Invited Speaker :  Lori Lamel

Laboratoire d’Informatique pour la Mécanique et les Sciences de l’Ingénieur (LIMSI), France 

 

 

Title: Speech technologies as an aide for large-scale linguistic exploration

Abstract:
Enormous progress in speech technologies has been achieved over the last two
decades. This impressive progress has led to the development of numerous
voice-enabled technologies in wide spread use, however most of these services
are only available in a limited number of languages. I will summarize some of
our work on speech recognition and keyword spotting in low-resourced languages
and will also address some recent studies in using speech processing
technologies as an aide for linguistic exploration and documentation. This
research includes the study of linguistic properties such as language change,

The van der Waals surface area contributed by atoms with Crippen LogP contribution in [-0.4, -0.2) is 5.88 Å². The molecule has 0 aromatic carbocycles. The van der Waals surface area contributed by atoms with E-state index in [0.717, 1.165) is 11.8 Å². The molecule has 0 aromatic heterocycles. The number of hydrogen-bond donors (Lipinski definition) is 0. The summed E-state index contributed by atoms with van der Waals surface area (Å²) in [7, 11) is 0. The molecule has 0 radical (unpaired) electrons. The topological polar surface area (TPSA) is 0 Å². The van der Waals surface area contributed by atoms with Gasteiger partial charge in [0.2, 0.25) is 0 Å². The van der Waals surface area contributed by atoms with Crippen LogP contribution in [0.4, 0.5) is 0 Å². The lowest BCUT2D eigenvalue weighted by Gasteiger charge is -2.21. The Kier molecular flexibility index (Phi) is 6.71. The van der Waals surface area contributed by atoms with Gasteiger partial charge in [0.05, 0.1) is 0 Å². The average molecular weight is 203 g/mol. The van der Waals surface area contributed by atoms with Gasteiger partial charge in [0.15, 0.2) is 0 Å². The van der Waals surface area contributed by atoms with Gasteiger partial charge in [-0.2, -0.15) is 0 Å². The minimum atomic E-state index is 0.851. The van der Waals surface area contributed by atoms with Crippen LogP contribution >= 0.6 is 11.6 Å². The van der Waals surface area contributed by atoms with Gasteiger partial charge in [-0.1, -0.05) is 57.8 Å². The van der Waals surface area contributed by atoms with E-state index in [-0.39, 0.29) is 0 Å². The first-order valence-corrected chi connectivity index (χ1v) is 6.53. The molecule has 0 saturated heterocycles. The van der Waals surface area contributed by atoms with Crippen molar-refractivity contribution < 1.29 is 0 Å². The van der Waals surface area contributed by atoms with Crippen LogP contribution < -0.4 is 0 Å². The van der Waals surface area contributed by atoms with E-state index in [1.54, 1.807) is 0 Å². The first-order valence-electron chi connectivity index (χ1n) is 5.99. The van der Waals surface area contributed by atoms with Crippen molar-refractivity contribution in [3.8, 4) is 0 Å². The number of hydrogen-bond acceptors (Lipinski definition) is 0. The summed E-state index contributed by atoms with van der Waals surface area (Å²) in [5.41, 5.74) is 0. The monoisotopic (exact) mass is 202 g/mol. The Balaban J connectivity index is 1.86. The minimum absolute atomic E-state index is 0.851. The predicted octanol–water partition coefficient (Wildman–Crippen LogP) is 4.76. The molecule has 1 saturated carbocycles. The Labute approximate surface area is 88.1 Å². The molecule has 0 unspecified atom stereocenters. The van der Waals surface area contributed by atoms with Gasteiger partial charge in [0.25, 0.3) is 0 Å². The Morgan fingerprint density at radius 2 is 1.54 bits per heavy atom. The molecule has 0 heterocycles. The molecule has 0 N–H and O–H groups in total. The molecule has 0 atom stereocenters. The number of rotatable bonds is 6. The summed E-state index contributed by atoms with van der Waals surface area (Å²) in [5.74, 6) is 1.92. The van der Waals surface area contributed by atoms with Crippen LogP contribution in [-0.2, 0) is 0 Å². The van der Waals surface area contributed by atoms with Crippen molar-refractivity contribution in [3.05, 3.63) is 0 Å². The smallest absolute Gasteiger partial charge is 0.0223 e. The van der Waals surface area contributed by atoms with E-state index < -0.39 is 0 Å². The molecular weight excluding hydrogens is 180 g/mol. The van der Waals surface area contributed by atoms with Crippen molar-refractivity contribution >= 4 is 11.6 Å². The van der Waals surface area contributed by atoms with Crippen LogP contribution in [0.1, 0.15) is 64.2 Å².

languages in contact, dialectal variation (lexical and phonological) as well
as description and validation of linguistic properties of low-resourced
languages.

Short Biography:
Lori Lamel is a senior research scientist at the CNRS which she joined in
1991. Her research interests include large vocabulary continuous speech
recognition; acoustic-phonetic studies; lexical and phonological modeling;
speaker and language identification; speech recognition and keyword search in
low resourced languages. She has also contributed to the design, analysis,
and realization of large speech corpora, most notably TIMIT, BREF and TED.
She has been the principal investigate for LIMSI in number European and
International research projects. She is a member of the Speech Communication
Editorial board, and the Editorial Board of the Journal of Natural Language
Engineering, the IEEE James L. Flanagan Speech & Audio Processing Award
Committee, and regulary serves on the scientific/program committees of
workshops/conferences. She was named an ISCA fellow in 2015 and currently
serves on the ISCA (International Speech Communication Association) board.